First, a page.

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Fall Guide 2009 Vol. 17. No. 1 Spotlight on High Schools

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Selecting a high school: Not a level playing field

By by Dale Mezzacappa on Sep 1, 2009 02:28 PM
Photo: Harvey Finkle

Checking out the new Abraham Lincoln High School in Mayfair.

With the recent creation of many new, themed high schools and the continuing growth of the charter school movement, students in Philadelphia have more public high school options than ever.

But more options haven’t meant that most students are getting into the schools they prefer, or that the available choices meet students’ needs.

In fact, about 58 percent of District high school students are enrolled in schools that they did not choose, according to an analysis of School District data by Research for Action. The most desirable schools, including some charters, accept a small percentage of applicants. Average and struggling students find that there are still not enough accessible and appealing options for them.

“If you’re not proficient, your choices are limited – let’s be honest about this,” said Wilfredo Ortiz, deputy chief of the Office of Academic Counseling and Promotion Standards. “And if you look at the students in the District who are advanced or proficient, it’s a smaller number of students.”

Nearly 80 percent of District 8th graders apply to attend a school other than their assigned neighborhood high school. Separately, many also apply to charters.

The application and selection process for District schools is daunting and poorly understood, and students have vastly different experiences. Throwing charters into the mix with their individual applications has only made the maze more challenging.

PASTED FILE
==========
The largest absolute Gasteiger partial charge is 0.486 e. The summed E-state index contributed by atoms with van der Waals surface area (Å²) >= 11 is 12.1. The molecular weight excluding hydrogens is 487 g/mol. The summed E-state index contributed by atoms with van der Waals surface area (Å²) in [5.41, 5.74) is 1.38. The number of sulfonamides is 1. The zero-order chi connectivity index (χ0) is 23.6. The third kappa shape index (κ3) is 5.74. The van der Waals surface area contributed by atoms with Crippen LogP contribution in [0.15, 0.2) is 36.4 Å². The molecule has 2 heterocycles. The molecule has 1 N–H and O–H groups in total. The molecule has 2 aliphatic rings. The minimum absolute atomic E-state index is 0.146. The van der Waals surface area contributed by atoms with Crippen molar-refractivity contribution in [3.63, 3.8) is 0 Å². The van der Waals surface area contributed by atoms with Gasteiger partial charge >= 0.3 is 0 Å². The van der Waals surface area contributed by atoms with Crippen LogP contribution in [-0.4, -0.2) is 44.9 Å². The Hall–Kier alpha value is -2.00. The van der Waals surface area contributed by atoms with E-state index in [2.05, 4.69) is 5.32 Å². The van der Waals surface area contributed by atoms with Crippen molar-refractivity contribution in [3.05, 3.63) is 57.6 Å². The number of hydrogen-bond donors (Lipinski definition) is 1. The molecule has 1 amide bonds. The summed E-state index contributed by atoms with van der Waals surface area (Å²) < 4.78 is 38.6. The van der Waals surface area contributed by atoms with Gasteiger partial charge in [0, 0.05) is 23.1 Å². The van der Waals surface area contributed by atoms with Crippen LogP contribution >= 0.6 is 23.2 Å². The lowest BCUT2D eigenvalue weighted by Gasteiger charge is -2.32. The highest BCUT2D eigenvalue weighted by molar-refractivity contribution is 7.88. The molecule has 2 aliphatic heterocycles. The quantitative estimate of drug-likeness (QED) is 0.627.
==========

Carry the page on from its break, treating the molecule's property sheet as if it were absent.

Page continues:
Some students – mostly those with the best academic records – get into all the selections listed on their District application, while other applicants are admitted to none. Some have parents and counselors who guide them and advocate for them, while others get little or no help.

Students’ and parents’ access to good information about schools and programs varies widely. There is no single location or clearinghouse where all this information is readily available, and some stages of the application process lack consistent timelines.

District officials say it is the role of counselors in K-8 and middle schools to make sure families are informed. However, Ortiz acknowledged, counselors until now have had no guidelines on exactly what they must do to advise 8th graders. Without guidelines, counselors view their responsibilities differently. Some are more proactive in reaching out, while others wait for parents and students to ask for help. 

It’s not clear whether counselors are expected to assist students with charter school applications. Several students interviewed said that their counselors didn’t help them navigate that landscape.

Superintendent Arlene Ackerman has said that she is concerned the high school selection process may not be fair to all students, and District officials plan to put together a task force to look at potential changes. One possibility, they said, is moving to a system more like New York City’s, in which students list their preferences in order and they are centrally matched to only one school – their highest-ranked choice that accepts them.

But such a move could be controversial; a previous attempt to do this sparked opposition from some parent groups.

RFA research has found that 20 percent of students get into more than one school. All these slots are tied up for weeks while these students make their selections. “If you’re accepted at five schools, you’re holding a spot at all five locations,” said LeTretta Jones, the director of the Office of Student Placement.

Jones believes that revising the process would streamline it and make it more equitable. “We could say, ‘You’re at Central,’ and boom, that opens up the other locations for other students,” she said. The Columbia University economists who designed New York’s system noted that “in a system without excess capacity, the cost of giving some students multiple offers is that multiple students get no offers.”